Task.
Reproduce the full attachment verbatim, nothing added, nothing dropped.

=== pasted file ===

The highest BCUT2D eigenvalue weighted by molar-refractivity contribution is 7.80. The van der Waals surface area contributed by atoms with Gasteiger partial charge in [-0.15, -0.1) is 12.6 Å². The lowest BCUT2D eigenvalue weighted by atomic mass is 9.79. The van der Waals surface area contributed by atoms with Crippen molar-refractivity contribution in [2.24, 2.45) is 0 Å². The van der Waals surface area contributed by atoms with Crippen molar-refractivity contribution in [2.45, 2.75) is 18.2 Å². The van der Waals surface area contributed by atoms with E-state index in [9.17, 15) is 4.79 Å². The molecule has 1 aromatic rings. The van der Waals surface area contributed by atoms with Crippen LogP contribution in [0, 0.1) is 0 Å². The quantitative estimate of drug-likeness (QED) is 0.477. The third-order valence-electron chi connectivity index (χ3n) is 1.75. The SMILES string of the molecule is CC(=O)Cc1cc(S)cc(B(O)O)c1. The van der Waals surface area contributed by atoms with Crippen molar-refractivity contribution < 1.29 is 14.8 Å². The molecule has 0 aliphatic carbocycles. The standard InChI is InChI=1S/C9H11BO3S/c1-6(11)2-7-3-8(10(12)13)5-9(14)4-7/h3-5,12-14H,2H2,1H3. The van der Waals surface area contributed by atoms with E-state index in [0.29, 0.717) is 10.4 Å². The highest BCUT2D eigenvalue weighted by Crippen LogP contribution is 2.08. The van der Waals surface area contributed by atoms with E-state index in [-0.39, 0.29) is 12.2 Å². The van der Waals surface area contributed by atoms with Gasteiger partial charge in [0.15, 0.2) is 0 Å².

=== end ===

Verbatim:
The highest BCUT2D eigenvalue weighted by molar-refractivity contribution is 7.80. The van der Waals surface area contributed by atoms with Gasteiger partial charge in [-0.15, -0.1) is 12.6 Å². The lowest BCUT2D eigenvalue weighted by atomic mass is 9.79. The van der Waals surface area contributed by atoms with Crippen molar-refractivity contribution in [2.24, 2.45) is 0 Å². The van der Waals surface area contributed by atoms with Crippen molar-refractivity contribution in [2.45, 2.75) is 18.2 Å². The van der Waals surface area contributed by atoms with E-state index in [9.17, 15) is 4.79 Å². The molecule has 1 aromatic rings. The van der Waals surface area contributed by atoms with Crippen LogP contribution in [0, 0.1) is 0 Å². The quantitative estimate of drug-likeness (QED) is 0.477. The third-order valence-electron chi connectivity index (χ3n) is 1.75. The SMILES string of the molecule is CC(=O)Cc1cc(S)cc(B(O)O)c1. The van der Waals surface area contributed by atoms with Crippen molar-refractivity contribution < 1.29 is 14.8 Å². The molecule has 0 aliphatic carbocycles. The standard InChI is InChI=1S/C9H11BO3S/c1-6(11)2-7-3-8(10(12)13)5-9(14)4-7/h3-5,12-14H,2H2,1H3. The van der Waals surface area contributed by atoms with E-state index in [0.29, 0.717) is 10.4 Å². The highest BCUT2D eigenvalue weighted by Crippen LogP contribution is 2.08. The van der Waals surface area contributed by atoms with E-state index in [-0.39, 0.29) is 12.2 Å². The van der Waals surface area contributed by atoms with Gasteiger partial charge in [0.15, 0.2) is 0 Å².